The opioids discussed below are considered in relation to morphine. Note that the t/ does not necessarily indicate duration of useful analgesia, which is also related to affinity of the opioid for receptors; but t1/, gives useful information on accumulation.
Codeine is a low-efficacy opioid that binds to p-receptors; 10% is converted to morphine (tV2 3 h). It lacks efficacy for severe pain and most of its actions are about one-tenth those of morphine. A qualitative difference from morphine is that large doses cause excitement. Dependence occurs but much less than with morphine.
Its principal uses are for mild and moderate pain and cough (long-term use is accompanied by chronic constipation) and for the short-term symptomatic control of the milder acute diarrhoeas. There are numerous formulations for cough, e.g. Codeine Linctus, and for pain, in which it is commonly combined with paracetamol and/or aspirin.
Pethidine attracted attention as a possible analgesic because it caused the tails of laboratory mice to stand erect (Straub phenomenon), a characteristic of morphine-like drugs caused by spasm of the anal sphincter.
Pethidine binds to the p- and k-receptors; it is effective for moderate or severe pain but its duration of action is shorter than that of morphine. It is effective against pain beyond the reach of codeine. Despite its substantial structural dissimilarity to morphine, pethidine has many similar properties including that of being antagonised by naloxone.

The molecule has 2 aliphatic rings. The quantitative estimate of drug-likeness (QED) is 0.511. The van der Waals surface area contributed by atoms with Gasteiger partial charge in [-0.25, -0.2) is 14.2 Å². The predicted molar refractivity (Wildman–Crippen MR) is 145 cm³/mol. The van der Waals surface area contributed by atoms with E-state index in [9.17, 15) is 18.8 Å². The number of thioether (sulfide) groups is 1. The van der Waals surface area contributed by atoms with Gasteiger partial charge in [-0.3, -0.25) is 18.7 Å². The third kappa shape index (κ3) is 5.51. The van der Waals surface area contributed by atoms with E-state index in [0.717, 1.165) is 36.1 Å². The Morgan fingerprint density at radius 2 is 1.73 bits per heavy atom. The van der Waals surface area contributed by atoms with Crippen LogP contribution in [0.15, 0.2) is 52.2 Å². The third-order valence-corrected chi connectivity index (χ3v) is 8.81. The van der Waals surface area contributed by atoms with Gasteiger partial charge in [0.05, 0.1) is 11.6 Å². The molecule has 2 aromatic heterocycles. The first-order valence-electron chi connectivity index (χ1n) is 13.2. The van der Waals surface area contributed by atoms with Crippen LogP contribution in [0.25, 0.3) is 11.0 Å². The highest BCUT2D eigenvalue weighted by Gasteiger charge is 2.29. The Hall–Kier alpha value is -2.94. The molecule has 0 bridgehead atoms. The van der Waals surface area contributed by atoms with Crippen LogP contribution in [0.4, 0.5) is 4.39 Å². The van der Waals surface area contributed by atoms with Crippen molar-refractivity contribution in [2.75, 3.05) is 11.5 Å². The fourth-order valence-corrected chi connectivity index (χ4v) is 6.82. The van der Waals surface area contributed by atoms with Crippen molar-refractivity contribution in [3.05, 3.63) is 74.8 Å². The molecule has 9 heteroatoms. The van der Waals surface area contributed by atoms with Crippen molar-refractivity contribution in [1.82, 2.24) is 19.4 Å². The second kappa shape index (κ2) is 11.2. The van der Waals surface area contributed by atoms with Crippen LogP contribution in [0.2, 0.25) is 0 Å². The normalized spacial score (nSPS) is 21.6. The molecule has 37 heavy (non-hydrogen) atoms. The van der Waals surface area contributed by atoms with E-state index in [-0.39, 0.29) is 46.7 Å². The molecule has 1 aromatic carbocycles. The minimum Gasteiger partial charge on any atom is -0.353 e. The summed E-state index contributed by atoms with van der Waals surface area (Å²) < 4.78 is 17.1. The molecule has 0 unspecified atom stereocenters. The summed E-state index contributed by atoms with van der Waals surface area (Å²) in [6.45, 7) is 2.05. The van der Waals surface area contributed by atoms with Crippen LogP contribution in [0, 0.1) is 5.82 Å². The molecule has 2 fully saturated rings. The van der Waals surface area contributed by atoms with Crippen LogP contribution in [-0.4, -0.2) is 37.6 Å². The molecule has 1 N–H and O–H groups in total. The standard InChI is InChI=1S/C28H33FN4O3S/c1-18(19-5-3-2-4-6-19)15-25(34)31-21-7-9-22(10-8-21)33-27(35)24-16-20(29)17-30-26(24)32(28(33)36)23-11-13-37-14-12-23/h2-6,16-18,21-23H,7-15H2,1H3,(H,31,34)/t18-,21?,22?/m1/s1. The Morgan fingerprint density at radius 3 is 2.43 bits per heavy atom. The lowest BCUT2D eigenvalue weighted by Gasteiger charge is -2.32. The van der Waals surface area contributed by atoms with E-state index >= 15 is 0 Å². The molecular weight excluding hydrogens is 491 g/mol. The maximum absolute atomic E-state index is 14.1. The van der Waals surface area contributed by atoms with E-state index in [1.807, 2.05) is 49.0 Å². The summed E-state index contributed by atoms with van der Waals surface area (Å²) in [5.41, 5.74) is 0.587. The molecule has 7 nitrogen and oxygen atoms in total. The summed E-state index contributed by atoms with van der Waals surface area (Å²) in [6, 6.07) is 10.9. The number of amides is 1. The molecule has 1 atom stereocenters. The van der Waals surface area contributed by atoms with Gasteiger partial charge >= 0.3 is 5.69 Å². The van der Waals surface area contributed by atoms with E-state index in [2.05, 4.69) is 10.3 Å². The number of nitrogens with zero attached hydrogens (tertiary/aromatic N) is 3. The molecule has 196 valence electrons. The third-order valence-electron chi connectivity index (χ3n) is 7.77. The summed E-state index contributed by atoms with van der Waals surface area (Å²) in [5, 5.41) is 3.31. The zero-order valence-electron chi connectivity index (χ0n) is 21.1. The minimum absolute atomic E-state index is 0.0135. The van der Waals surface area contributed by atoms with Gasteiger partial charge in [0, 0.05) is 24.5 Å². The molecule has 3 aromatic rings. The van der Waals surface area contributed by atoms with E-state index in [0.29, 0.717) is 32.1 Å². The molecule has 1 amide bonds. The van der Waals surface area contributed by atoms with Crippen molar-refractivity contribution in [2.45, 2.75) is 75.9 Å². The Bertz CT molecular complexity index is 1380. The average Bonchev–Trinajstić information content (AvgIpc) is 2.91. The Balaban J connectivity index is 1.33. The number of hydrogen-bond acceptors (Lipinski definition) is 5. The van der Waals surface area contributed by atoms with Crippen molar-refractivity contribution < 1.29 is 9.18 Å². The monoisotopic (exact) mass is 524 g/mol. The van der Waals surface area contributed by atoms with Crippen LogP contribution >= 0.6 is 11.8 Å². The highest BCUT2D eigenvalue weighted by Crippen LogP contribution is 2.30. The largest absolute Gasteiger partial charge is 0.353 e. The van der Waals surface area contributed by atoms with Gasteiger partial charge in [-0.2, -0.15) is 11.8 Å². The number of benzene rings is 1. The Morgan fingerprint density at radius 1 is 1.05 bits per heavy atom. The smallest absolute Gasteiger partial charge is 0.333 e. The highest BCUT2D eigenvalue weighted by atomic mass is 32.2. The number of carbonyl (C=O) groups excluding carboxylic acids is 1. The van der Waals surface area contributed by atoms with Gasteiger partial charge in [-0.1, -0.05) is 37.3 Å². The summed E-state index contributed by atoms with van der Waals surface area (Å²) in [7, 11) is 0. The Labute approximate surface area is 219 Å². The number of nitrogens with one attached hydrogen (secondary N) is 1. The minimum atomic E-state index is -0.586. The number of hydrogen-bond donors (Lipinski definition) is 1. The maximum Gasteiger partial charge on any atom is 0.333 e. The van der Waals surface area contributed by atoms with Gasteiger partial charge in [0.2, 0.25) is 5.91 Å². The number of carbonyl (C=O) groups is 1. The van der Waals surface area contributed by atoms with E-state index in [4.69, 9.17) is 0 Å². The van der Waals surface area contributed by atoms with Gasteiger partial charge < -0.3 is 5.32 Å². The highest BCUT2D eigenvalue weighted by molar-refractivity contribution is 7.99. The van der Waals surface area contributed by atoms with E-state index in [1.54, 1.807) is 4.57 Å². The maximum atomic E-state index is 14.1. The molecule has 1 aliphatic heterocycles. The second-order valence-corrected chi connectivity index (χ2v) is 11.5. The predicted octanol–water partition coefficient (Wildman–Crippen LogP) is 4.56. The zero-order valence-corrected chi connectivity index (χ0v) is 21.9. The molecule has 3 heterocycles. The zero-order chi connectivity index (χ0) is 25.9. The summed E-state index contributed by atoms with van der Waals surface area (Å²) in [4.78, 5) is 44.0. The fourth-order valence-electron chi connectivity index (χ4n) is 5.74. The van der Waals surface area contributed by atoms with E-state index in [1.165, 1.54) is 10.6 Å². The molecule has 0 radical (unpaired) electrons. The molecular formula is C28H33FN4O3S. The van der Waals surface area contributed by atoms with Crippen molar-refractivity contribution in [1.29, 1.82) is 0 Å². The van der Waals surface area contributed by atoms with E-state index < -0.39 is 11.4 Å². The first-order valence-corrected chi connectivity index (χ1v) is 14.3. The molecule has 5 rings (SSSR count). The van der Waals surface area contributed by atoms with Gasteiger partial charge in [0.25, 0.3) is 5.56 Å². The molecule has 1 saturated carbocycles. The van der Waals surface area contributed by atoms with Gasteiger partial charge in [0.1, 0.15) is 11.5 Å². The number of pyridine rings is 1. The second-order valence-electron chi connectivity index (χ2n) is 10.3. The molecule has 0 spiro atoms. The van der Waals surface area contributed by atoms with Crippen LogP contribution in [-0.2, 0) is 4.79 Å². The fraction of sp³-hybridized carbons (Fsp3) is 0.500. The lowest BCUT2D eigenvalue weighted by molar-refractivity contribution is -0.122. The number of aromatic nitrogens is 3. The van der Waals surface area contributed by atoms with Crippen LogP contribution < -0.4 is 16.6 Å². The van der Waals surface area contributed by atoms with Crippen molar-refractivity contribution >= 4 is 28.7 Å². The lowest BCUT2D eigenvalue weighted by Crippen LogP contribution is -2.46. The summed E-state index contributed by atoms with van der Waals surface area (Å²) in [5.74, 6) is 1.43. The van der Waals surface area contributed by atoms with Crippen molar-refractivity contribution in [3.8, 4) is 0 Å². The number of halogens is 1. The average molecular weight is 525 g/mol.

Pethidine differs from morphine in that it:
• does not usefully suppress cough
• is less likely to constipate; but its effect in the upper small intestine is similar to morphine including contraction of the sphincter of Oddi
• is less likely to cause urinary retention and to prolong childbirth
• has little hypnotic effect
Pethidine is extensively metabolised in the liver and the parent drug and metabolites are excreted in the urine (tV2 5 h). Norpethidine retains pharmacological activity and may accumulate dangerously when renal function is impaired.
Pethidine causes vomiting about as often as does morphine; it has atropine-like effects, including dry mouth and blurred vision (cycloplegia and sometimes mydriasis, though usually miosis). Overdose or use in renal failure can cause central nervous system stimulation (myoclonus, convulsions) due to norpethidine.
There is disagreement on the extent to which pethidine depresses respiration. It is probable that in equianalgesic doses it is as depressant as morphine.
Pethidine dependence occurs, with some tolerance, especially to the side-effects, but its psychic effects are less constant and less marked than those of morphine. Pethidine has evident advantages over morphine for pain that is not very intense, and it is widely used. It is usually given orally (50-100 mg) s.c. or i.m. (25-100 mg), when its effects last 2-3 h. It is widely used in obstetrics because it does not delay labour like morphine; but it enters the fetus and can depress respiration at birth.
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